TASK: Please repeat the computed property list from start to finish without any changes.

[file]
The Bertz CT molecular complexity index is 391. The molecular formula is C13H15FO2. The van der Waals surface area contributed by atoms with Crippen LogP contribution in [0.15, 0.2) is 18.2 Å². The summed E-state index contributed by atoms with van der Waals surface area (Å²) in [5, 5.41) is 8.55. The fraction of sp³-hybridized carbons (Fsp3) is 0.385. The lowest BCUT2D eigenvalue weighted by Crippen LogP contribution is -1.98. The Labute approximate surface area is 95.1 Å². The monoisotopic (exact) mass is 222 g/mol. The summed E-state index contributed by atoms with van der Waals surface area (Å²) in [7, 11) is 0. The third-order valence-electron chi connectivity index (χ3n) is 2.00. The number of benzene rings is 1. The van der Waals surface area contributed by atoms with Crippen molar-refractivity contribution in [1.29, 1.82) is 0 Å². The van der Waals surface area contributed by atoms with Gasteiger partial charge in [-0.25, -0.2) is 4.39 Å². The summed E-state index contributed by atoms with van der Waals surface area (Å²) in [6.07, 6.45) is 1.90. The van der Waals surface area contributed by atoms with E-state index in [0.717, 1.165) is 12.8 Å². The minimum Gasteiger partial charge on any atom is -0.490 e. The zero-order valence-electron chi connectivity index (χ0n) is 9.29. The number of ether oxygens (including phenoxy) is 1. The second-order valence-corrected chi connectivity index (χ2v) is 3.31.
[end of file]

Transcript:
The Bertz CT molecular complexity index is 391. The molecular formula is C13H15FO2. The van der Waals surface area contributed by atoms with Crippen LogP contribution in [0.15, 0.2) is 18.2 Å². The summed E-state index contributed by atoms with van der Waals surface area (Å²) in [5, 5.41) is 8.55. The fraction of sp³-hybridized carbons (Fsp3) is 0.385. The lowest BCUT2D eigenvalue weighted by Crippen LogP contribution is -1.98. The Labute approximate surface area is 95.1 Å². The monoisotopic (exact) mass is 222 g/mol. The summed E-state index contributed by atoms with van der Waals surface area (Å²) in [7, 11) is 0. The third-order valence-electron chi connectivity index (χ3n) is 2.00. The number of benzene rings is 1. The van der Waals surface area contributed by atoms with Crippen molar-refractivity contribution in [1.29, 1.82) is 0 Å². The van der Waals surface area contributed by atoms with Gasteiger partial charge in [-0.25, -0.2) is 4.39 Å². The summed E-state index contributed by atoms with van der Waals surface area (Å²) in [6.07, 6.45) is 1.90. The van der Waals surface area contributed by atoms with E-state index in [0.717, 1.165) is 12.8 Å². The minimum Gasteiger partial charge on any atom is -0.490 e. The zero-order valence-electron chi connectivity index (χ0n) is 9.29. The number of ether oxygens (including phenoxy) is 1. The second-order valence-corrected chi connectivity index (χ2v) is 3.31.